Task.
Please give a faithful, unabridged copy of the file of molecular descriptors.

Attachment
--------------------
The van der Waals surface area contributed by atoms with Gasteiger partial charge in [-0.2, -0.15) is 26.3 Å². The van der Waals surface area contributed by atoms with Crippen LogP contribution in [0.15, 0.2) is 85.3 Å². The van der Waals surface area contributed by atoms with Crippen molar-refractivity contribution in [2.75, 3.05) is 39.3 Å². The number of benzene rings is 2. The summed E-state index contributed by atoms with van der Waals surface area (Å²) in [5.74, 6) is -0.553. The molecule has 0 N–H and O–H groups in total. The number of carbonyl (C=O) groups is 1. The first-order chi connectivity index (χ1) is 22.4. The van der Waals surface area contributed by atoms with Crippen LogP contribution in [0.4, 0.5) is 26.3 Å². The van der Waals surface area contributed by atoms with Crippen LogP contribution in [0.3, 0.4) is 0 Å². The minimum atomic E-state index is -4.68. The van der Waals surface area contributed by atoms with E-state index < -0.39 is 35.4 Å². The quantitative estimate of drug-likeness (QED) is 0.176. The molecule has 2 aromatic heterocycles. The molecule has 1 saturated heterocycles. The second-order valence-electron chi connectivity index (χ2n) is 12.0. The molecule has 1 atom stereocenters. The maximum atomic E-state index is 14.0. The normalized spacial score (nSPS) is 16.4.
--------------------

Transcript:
The van der Waals surface area contributed by atoms with Gasteiger partial charge in [-0.2, -0.15) is 26.3 Å². The van der Waals surface area contributed by atoms with Crippen LogP contribution in [0.15, 0.2) is 85.3 Å². The van der Waals surface area contributed by atoms with Crippen molar-refractivity contribution in [2.75, 3.05) is 39.3 Å². The number of benzene rings is 2. The summed E-state index contributed by atoms with van der Waals surface area (Å²) in [5.74, 6) is -0.553. The molecule has 0 N–H and O–H groups in total. The number of carbonyl (C=O) groups is 1. The first-order chi connectivity index (χ1) is 22.4. The van der Waals surface area contributed by atoms with Crippen LogP contribution in [0.4, 0.5) is 26.3 Å². The van der Waals surface area contributed by atoms with Crippen LogP contribution in [0.3, 0.4) is 0 Å². The minimum atomic E-state index is -4.68. The van der Waals surface area contributed by atoms with E-state index < -0.39 is 35.4 Å². The quantitative estimate of drug-likeness (QED) is 0.176. The molecule has 2 aromatic heterocycles. The molecule has 1 saturated heterocycles. The second-order valence-electron chi connectivity index (χ2n) is 12.0. The molecule has 1 atom stereocenters. The maximum atomic E-state index is 14.0. The normalized spacial score (nSPS) is 16.4.